here's my brief opinion though - on stan's rims, you can get by without the carbon bead, and you should be able to find a lot of those still around. it's really hard to tell though even when side by side.
hutchinson has assured me that the bead size (tightness) is exactly the same, only the material has changed for even less stretch. but like you I swear it feels tighter. it definitely does better on the rim it was designed for - the road tubeless rims like Shimano and Fulcrum. before, the results were pretty unacceptable from a low pressure perspective. now i've found it pretty burp-proof. they've done fine on the new stans 340 as well, but the old tire did well on stans so I can't say it's any better on that rim.
I did break one tire lever once trying to get them on. and I agree that soapy water is essential as these tires have a tendency to seal up but not be completely seated (part of bead sits too low). it's required 80+psi to seat them.
the only test I haven't fully completed is to see how they perform as conversions. but a rough course this past weekend shredded two of mine, just like matt, so I'm down to just one more. let's see if I can patch these tears as well.
Did you warranty through the shop? My Bulldog bead gave up the ghost during mounting as well. Easton Ascent II's, converted with a Stan's kit if anyone's curious. Ignore Stan's advice about leaving the rim strip on for those wheels—the tire won't go on unless you take it off (or you break the bead). That should go for Velocity Aeroheads as well, since they're pretty much the same rime.
Returning to the thread, I have finally managed to get the front wheel set up (rear rim has a ding that won't seal) with the undamaged tire of my pair and it's holding air well, even without sealant. Fit is very tight—can't hand burp it at 35psi. Haven't put it through it's paces yet.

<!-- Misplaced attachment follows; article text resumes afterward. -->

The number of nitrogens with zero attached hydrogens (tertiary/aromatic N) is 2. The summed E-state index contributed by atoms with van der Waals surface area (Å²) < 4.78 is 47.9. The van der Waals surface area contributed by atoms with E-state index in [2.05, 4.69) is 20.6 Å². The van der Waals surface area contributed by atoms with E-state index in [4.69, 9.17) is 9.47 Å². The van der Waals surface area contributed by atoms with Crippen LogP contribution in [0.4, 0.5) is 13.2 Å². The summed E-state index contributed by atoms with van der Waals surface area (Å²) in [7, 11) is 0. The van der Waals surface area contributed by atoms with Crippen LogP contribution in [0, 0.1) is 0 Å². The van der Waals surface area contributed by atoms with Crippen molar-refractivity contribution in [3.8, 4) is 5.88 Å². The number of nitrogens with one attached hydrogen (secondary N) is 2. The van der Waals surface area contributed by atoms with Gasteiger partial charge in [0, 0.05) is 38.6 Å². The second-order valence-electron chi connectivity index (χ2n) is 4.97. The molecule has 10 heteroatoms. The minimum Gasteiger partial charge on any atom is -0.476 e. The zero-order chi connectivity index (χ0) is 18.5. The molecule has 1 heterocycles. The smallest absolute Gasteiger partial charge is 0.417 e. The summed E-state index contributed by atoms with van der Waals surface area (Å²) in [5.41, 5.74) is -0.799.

The broken-bead tire, meanwhile, won't seat correctly, even with a tube. Probably not going to field-test that setup.
Finally got out and rode on the one undamaged tire (running front)—gotta say it was pretty nice at ~32psi. I'm 165 with a bad track record of flats and I've been exclusively on clinchers before.
Got a little seeping on the (paved) ride out to the West Hartford Reservoir, but when I starting hitting the bony stuff and hard corners on the grass, I got no burps, and the tire had good give on roots/rocks. Lots of bite in the corners, too—took a while to get my head around how little I needed to brake on pretty familiar terrain.
But again, my only prior experience was a pair of clinchers, in use since 2006.
The new tires absolutely fit tighter, or are at least less stretchy. I was running a conversion with American Classic Hurricanes and Pre-Carbon Piranhas, but found they easily mounted by hand, and when not inflated, you could easily lift the bead of the tire from the rim bed (which is shallow in the Hurricanes). When inflated, you could easily burp the tire (tiny squirt of sealant) by pinching firmly, or pressing the bead off the rim laterally with your thumbs. I raced a few races like this, and found dozens of sealant squirts on the sidewalls from tiny burps. Building up the rim bed with more tape only gave minimal improvement.
After pinching a hole through a tire, I bought a 2010/11 Carbon bead tire, which was tighter, but could still be mounted by hand (but difficult). Now the tires seal like a champ. I rode a bumpy course at 28 psi (165lb rider) and didn't have a speck of sealant.
For me it is much better, but it probably depends on the rim you're using.